Other meforshim state that the requirement to pay is not because of the benefit received but because of the savings that the beneficiary had because of what the yoreid did for him. This is known in the Gemoro as mishtarshi. The case discussed in the Gemara (Chulin 131A) is where the non-Jewish government took away someone’s crop before he had a chance to separate terumoh. The Gemara rules that if the reason the government took away his crop is because he owed the government money he must give replacement terumoh to the cohein since the terumoh that was present in the untithed crop was used to pay back his debt, effectively saving him money.

If one follows the second approach it is quite clear that you are not obligated to pay the agent. The source is Tosafos (ibid, c.f. Sha’anei) who explains why, in spite of the above, one who eats his own terumoh is not obligated to pay for it since he saved himself the cost of a meal. Tosafos explains that even though the person ate, nevertheless, he could have fasted and not incurred the expense of a meal. Therefore, when he ate he did not necessarily save any money.

In your case you say that you probably would have found the condo yourself. Therefore, it isn’t certain that the agent saved you any money. Even if you would have bought a different condo without paying an agent’s fee you would not have to pay, because you could have bought some condo without paying an agent’s fee. Thus, we have shown that if the reason why one must pay a yoreid is because of the savings, you are not obligated to that person.

Since many maintain that the reason one must pay is because of the benefit derived from the yoreid, we have to investigate if you have to pay for the benefit you received.

You mentioned that most likely you would have come upon this apartment by yourself. The Pischei Choshen (Sechirus 14, footnote 10) discusses a similar case. In his case, a seller advertised in the newspaper. In the interim an agent sent him a customer who bought his apartment. The question was whether he had to pay the agent since most likely the seller would have found some customer as a result of his advertisement. The Pischei Choshen writes that the beis din has to make a careful evaluation of how much benefit the seller had. Therefore, in your situation also, beis din would have to evaluate how likely it is that you would have found out the information by yourself.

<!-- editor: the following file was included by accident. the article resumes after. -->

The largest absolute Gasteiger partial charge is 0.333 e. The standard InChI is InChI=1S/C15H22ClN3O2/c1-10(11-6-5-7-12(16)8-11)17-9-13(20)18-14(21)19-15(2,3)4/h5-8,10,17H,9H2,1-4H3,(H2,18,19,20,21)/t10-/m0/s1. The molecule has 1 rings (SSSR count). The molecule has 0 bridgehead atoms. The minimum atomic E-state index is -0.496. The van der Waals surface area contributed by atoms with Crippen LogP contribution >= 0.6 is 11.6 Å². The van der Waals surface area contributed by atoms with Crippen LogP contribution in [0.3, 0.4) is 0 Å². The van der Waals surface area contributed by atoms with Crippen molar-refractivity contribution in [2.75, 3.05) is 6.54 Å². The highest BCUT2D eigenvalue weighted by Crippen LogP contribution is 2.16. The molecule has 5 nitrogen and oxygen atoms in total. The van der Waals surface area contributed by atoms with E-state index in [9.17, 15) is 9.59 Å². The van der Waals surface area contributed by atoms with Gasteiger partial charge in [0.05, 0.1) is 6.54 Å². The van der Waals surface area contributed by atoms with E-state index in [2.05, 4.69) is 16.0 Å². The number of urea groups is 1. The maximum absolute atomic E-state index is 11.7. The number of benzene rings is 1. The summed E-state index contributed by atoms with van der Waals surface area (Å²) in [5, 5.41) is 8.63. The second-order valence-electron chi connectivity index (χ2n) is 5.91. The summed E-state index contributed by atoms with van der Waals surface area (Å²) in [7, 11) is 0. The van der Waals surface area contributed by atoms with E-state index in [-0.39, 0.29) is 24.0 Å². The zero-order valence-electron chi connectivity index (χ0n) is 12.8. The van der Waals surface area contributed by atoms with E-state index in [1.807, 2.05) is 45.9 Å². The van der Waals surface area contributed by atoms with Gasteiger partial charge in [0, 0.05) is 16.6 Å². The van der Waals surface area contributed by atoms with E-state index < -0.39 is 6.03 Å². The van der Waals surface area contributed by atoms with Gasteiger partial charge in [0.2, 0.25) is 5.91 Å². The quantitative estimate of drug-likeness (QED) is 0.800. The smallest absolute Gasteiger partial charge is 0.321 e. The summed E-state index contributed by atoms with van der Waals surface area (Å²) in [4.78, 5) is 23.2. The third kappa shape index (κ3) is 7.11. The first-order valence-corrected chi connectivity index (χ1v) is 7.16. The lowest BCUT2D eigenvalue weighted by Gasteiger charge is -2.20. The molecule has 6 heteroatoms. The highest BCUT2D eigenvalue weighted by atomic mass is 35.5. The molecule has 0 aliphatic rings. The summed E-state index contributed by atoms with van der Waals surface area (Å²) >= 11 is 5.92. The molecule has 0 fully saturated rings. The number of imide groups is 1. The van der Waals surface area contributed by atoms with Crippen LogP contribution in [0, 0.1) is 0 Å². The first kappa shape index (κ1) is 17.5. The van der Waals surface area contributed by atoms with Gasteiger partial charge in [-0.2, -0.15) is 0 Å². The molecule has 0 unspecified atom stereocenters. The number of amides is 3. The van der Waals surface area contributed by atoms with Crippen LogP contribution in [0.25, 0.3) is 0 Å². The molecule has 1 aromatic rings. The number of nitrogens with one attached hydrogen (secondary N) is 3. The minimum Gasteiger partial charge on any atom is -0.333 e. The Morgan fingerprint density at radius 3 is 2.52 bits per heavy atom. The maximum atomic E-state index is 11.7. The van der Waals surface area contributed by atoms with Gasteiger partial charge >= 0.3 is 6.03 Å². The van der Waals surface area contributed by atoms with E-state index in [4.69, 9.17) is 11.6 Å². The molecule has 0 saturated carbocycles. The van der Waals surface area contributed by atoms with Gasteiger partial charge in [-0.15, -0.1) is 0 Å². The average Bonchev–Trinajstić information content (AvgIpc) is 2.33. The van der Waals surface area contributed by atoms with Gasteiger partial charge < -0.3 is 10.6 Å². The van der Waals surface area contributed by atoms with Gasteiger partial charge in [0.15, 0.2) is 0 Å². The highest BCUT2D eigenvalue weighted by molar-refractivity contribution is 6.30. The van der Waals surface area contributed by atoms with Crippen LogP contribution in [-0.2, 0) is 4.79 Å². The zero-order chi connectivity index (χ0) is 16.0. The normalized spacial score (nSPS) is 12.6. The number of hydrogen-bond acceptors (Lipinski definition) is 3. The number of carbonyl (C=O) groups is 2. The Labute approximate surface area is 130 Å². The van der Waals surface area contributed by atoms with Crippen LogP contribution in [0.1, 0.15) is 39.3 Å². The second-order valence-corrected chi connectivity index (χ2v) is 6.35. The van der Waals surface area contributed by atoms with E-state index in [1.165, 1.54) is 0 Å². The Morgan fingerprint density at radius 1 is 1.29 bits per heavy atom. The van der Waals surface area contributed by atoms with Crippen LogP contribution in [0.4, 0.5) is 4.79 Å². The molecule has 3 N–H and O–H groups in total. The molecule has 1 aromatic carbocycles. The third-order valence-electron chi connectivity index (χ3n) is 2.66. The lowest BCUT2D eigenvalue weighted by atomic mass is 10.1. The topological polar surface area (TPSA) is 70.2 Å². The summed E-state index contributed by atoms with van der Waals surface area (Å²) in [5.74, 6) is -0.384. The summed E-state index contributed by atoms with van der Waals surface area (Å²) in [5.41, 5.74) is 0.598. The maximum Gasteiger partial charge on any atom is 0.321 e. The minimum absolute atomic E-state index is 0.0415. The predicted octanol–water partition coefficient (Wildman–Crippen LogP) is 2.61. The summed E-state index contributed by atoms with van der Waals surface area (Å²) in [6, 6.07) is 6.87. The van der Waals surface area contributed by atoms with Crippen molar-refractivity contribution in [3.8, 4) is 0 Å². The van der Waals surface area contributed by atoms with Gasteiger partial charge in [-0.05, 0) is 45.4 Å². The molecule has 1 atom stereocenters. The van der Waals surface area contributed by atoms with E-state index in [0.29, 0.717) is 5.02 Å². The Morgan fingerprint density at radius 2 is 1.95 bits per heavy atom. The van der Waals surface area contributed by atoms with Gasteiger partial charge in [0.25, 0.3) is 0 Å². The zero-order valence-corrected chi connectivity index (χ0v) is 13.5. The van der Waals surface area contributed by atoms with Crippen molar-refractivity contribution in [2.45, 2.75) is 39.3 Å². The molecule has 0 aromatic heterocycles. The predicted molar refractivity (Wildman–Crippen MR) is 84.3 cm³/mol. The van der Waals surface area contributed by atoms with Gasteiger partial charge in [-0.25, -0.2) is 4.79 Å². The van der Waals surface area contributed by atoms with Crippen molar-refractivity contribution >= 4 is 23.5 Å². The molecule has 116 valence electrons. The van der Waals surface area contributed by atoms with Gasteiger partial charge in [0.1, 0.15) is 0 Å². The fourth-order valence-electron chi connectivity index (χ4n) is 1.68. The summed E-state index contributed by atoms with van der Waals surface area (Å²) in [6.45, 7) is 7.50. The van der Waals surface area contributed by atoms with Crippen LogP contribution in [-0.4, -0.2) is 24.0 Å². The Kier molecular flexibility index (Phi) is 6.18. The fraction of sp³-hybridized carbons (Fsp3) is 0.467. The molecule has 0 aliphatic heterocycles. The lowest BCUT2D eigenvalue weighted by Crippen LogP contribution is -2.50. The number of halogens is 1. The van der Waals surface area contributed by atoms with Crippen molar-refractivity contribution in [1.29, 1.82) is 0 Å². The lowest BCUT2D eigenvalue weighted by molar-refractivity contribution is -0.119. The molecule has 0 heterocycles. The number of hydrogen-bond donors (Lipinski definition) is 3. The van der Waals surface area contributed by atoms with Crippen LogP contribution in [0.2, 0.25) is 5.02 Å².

There is an additional reason to free you from paying anything. When one works without having been asked to work, the owner of the property has the prerogative to tell him to remove his improvements. However, in your case it is not possible to remove the benefit since you already bought the property.

The Chazon Ish (Bava Kama 22, 6) says that beis din tries to find out the truth. If beis din believes that the owner would really rather not have the improvement, then we accept his request for the one who improved to remove what he did, even when is impossible for him to do so. Thus, if beis din will determine that you really would not have wanted the information because you could not afford the expense you will not have to pay anything.

In conclusion: If it is plausible that you would have anyway found out the information that was provided by the agent, or you can show that you really would have turned down the information had you known that you will have to pay for it, then you do not have to pay the agent.